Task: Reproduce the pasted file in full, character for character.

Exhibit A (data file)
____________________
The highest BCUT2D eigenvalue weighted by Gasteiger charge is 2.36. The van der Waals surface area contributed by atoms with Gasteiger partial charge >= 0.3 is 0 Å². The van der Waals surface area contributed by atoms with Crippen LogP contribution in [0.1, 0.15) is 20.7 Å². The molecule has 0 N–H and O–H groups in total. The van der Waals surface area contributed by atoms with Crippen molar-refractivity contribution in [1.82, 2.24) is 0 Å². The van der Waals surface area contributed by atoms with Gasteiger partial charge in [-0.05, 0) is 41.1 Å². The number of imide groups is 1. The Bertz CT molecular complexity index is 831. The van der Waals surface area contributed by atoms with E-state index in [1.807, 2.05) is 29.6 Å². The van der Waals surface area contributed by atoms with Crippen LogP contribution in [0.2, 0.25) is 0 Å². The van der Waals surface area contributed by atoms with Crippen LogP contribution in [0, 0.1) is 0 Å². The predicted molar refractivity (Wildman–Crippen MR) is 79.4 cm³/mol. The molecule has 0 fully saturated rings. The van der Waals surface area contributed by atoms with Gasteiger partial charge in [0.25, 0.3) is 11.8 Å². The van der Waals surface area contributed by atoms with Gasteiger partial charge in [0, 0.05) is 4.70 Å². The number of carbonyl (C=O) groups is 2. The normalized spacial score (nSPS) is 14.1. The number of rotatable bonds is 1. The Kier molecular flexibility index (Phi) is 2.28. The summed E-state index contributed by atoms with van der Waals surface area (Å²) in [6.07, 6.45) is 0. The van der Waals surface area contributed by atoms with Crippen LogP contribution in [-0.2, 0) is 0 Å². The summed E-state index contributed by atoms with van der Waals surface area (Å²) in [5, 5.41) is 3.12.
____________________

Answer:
The highest BCUT2D eigenvalue weighted by Gasteiger charge is 2.36. The van der Waals surface area contributed by atoms with Gasteiger partial charge >= 0.3 is 0 Å². The van der Waals surface area contributed by atoms with Crippen LogP contribution in [0.1, 0.15) is 20.7 Å². The molecule has 0 N–H and O–H groups in total. The van der Waals surface area contributed by atoms with Crippen molar-refractivity contribution in [1.82, 2.24) is 0 Å². The van der Waals surface area contributed by atoms with Gasteiger partial charge in [-0.05, 0) is 41.1 Å². The number of imide groups is 1. The Bertz CT molecular complexity index is 831. The van der Waals surface area contributed by atoms with E-state index in [1.807, 2.05) is 29.6 Å². The van der Waals surface area contributed by atoms with Crippen LogP contribution in [0.2, 0.25) is 0 Å². The van der Waals surface area contributed by atoms with Crippen LogP contribution in [0, 0.1) is 0 Å². The predicted molar refractivity (Wildman–Crippen MR) is 79.4 cm³/mol. The molecule has 0 fully saturated rings. The van der Waals surface area contributed by atoms with Gasteiger partial charge in [0.25, 0.3) is 11.8 Å². The van der Waals surface area contributed by atoms with Gasteiger partial charge in [0, 0.05) is 4.70 Å². The number of carbonyl (C=O) groups is 2. The normalized spacial score (nSPS) is 14.1. The number of rotatable bonds is 1. The Kier molecular flexibility index (Phi) is 2.28. The summed E-state index contributed by atoms with van der Waals surface area (Å²) in [6.07, 6.45) is 0. The van der Waals surface area contributed by atoms with Crippen LogP contribution in [-0.2, 0) is 0 Å². The summed E-state index contributed by atoms with van der Waals surface area (Å²) in [5, 5.41) is 3.12.